Cost reduction

Cost reduction also remains an important reason for European companies to outsource contact centre activities. New outsourced contact centre agents in Nordic countries (Norway, Sweden, Finland and Denmark) cost approximately €22,200 per agent per year. New outsourced contact centre employees hired in Central and Eastern Europe cost €6,436 per year. Iceland was not included in this study, but costs in Iceland are comparable to those in the included Nordic countries.

The large wage gap between the Nordic European countries on one side and the Central and Eastern European countries on the other side has two principal causes. Wages in Nordic European countries are generally much higher than those in Central and Eastern European countries. Secondly, contact centre jobs are not very popular among the workforce in the Nordic countries, where they are simply not a desirable job. In Central and Eastern European countries, contact centre jobs are among the better paid jobs and even provide good social status.

Contact centre activities are very labour intensive. Since labour costs in European countries are much higher than in developing countries, outsourcing can offer significant cost advantages. To attract European buyers, your pricing should be competitive, clear, and transparent.


  • Emphasise how outsourcing contact centre services will improve your customers’ business processes.
  • Offer competitive pricing, but do not compromise on the quality of your services.
  • Clearly communicate that outsourcing contact centre services does not only save money on labour costs, but also reduces expenses with equipment, such as communication and computer systems, and IT expenditures with development, deployment and maintenance of systems and networks.
  • Be transparent in your pricing. Clearly show what service clients get for what price. Make sure you include everything they might need in your offer to avoid hidden costs, such as costs they have to pay for extra services that were not mentioned beforehand.

English-speaking and non-voice contact centre services are increasingly an acceptable option for European companies

European consumers and business customers expect customer service to be available in their native language. One important aspect for selecting a contact centre outsourcing destination for European companies is the availability of people who can speak different languages in your country and in your company.

However, Artificial Intelligence (AI) has recently changed the contact centre industry. The growth of AI has reduced the need for contact centre employees or agents to speak the language of their target country.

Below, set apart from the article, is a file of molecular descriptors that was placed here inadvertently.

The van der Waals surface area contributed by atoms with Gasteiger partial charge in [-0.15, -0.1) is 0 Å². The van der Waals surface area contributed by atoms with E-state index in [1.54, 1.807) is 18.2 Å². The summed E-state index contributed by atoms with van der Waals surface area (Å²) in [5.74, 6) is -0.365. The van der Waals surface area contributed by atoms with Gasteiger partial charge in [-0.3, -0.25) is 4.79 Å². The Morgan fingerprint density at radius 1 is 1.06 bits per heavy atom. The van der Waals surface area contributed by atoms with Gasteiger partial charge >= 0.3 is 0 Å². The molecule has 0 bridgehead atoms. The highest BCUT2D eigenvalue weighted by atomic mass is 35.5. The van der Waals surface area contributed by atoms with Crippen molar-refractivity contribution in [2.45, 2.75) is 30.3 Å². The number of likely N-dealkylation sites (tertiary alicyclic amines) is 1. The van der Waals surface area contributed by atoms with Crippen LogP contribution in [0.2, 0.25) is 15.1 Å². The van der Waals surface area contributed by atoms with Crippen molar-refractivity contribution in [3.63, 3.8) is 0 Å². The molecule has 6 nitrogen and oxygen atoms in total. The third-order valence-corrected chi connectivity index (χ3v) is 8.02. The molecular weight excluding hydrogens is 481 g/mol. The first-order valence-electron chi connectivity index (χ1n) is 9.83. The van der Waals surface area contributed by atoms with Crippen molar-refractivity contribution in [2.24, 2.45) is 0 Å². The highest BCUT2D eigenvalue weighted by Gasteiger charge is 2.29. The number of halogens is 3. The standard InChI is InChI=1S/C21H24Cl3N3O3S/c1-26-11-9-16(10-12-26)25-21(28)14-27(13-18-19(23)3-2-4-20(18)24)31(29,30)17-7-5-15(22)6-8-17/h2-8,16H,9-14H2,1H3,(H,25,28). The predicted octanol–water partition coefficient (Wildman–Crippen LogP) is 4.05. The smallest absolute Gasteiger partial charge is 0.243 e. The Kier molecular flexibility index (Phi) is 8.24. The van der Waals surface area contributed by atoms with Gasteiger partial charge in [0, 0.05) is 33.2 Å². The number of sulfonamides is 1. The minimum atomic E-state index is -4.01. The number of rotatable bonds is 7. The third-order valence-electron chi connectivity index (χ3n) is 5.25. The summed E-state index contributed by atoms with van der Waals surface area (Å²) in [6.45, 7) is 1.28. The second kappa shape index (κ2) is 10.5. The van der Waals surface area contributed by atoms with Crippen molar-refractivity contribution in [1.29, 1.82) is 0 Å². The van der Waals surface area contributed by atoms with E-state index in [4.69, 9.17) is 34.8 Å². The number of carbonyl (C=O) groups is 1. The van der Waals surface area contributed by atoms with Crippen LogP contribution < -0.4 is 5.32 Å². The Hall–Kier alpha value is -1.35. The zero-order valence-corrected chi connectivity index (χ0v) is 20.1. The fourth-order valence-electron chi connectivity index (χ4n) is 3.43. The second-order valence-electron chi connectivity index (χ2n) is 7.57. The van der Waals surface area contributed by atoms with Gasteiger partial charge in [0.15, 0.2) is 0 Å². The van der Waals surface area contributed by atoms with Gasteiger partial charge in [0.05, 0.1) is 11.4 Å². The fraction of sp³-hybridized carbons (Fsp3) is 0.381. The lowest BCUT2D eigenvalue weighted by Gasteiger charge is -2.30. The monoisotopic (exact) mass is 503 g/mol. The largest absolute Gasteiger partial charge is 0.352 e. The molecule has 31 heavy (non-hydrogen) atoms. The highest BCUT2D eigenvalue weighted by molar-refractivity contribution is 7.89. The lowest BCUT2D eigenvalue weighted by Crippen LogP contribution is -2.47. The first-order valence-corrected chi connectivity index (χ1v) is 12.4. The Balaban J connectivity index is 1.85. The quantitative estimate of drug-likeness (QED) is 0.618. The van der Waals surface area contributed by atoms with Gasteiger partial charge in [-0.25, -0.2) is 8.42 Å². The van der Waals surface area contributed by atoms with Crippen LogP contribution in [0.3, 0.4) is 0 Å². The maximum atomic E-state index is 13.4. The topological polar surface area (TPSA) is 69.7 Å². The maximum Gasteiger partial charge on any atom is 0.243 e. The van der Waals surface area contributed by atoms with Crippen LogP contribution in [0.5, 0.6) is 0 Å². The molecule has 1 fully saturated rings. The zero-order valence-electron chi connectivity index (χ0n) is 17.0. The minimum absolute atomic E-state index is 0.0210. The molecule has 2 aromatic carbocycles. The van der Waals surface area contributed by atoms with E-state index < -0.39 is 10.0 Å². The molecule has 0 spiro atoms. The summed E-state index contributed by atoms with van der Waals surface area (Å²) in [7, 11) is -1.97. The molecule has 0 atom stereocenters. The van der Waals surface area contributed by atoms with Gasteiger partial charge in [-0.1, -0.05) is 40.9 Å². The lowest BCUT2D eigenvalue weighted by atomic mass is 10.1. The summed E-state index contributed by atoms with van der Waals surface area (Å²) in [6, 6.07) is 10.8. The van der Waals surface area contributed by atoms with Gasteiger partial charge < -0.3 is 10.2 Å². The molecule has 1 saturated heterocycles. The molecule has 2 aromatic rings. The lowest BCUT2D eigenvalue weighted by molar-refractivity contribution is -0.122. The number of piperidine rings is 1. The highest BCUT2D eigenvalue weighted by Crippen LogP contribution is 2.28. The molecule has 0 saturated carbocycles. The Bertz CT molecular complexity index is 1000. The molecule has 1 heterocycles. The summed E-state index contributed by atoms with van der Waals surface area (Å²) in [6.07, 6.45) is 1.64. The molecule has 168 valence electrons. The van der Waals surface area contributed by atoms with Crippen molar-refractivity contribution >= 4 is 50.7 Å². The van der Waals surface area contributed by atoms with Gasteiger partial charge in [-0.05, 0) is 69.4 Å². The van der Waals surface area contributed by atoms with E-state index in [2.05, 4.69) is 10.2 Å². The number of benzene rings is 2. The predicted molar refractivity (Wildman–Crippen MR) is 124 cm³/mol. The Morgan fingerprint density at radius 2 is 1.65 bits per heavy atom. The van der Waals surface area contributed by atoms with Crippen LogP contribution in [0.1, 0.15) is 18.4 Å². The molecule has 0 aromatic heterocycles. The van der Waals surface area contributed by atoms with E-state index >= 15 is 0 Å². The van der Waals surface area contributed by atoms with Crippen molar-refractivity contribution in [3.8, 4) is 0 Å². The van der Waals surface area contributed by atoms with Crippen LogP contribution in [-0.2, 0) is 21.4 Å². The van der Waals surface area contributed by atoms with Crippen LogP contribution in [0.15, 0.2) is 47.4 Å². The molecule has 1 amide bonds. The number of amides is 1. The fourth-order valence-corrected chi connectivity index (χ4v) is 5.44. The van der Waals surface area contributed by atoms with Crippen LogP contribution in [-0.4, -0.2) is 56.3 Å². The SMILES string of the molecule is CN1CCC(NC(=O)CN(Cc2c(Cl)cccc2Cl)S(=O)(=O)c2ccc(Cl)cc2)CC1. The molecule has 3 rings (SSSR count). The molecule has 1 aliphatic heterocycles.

Also, the increasing knowledge of English as a second language makes Europe more open towards contact centre interaction in English. When Europeans are confronted with a waiting time that is much longer, if they want to speak someone in their native language, and they can be in contact with someone in English almost right away, an increasing number of Europeans are able to, and will choose the second option.

Analysts expect fewer person-to-person contact moments, so contact centres of the future might need less staff with multiple language capabilities. Nevertheless, staff will need to be more technically skilled, which can be even more difficult to find. For more information, see the trends section in this product factsheet.

3. Which European countries offer most opportunities for contact centre outsourcing?

Most opportunities can be found in Germany, the Netherlands, the United Kingdom, France, Ireland and the Nordic countries (Norway, Sweden, Finland and Denmark).

The United Kingdom: fastest growing market with a high demand for skilled workers 

The United Kingdom is the key country for the call centre outsourcing market in Europe. Of the total growth of the contact centre market in Europe, 33% can be attributed to the United Kingdom.

Brexit resulted in a large number of people with a working visa leaving the United Kingdom. This left the United Kingdom with a shortage of skilled people in various industries, including the contact centre industry. This makes the United Kingdom an extra interesting market for contact centre services outsourcing.

Among European countries, the United Kingdom is the most open to offshore outsourcing and the least sceptical about doing business with developing countries. This openness is influenced by a cost-saving business culture and traditional business relations with many countries.


Germany: large market where language matters

Germany is a very interesting market due to its large market size, but German businesses remains risk averse and less open to offshore outsourcing compared to other European countries, such as the Nordics, the United Kingdom and the Netherlands. This attitude is changing as German business face skilled worker shortages and gain experience with offshore outsourcing.

German companies prefer to do business in German, which is why they prefer nearshoring when they do outsource. You can increase your chances of success in Germany by collaborating with a German-speaking partner rather than approaching end users directly.

The Netherlands: the country that has moved beyond telephone channels

The Netherlands is the European country with the highest use of non-telephone channels in contact centre services. If you want to focus on the Netherlands as a target country, make sure you offer an omnichannel approach, particularly email and web chat, which are the most popular channels in the country.

France: large market where working independently and language matters